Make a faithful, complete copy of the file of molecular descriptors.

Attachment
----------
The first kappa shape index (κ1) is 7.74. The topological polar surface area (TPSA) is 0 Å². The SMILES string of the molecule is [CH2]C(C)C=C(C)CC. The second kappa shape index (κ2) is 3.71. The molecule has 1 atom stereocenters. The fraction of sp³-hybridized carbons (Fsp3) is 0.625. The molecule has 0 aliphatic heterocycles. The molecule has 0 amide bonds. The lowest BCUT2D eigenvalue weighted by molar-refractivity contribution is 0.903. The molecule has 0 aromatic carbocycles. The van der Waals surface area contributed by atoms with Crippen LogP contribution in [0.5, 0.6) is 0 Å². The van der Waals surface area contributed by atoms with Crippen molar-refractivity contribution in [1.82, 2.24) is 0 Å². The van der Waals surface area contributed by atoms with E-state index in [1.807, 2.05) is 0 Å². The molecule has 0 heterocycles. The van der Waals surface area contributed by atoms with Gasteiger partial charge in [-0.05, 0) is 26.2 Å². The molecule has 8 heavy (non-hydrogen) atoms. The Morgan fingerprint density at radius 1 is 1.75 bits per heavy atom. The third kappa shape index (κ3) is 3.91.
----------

The first kappa shape index (κ1) is 7.74. The topological polar surface area (TPSA) is 0 Å². The SMILES string of the molecule is [CH2]C(C)C=C(C)CC. The second kappa shape index (κ2) is 3.71. The molecule has 1 atom stereocenters. The fraction of sp³-hybridized carbons (Fsp3) is 0.625. The molecule has 0 aliphatic heterocycles. The molecule has 0 amide bonds. The lowest BCUT2D eigenvalue weighted by molar-refractivity contribution is 0.903. The molecule has 0 aromatic carbocycles. The van der Waals surface area contributed by atoms with Crippen LogP contribution in [0.5, 0.6) is 0 Å². The van der Waals surface area contributed by atoms with Crippen molar-refractivity contribution in [1.82, 2.24) is 0 Å². The van der Waals surface area contributed by atoms with E-state index in [1.807, 2.05) is 0 Å². The molecule has 0 heterocycles. The van der Waals surface area contributed by atoms with Gasteiger partial charge in [-0.05, 0) is 26.2 Å². The molecule has 8 heavy (non-hydrogen) atoms. The Morgan fingerprint density at radius 1 is 1.75 bits per heavy atom. The third kappa shape index (κ3) is 3.91.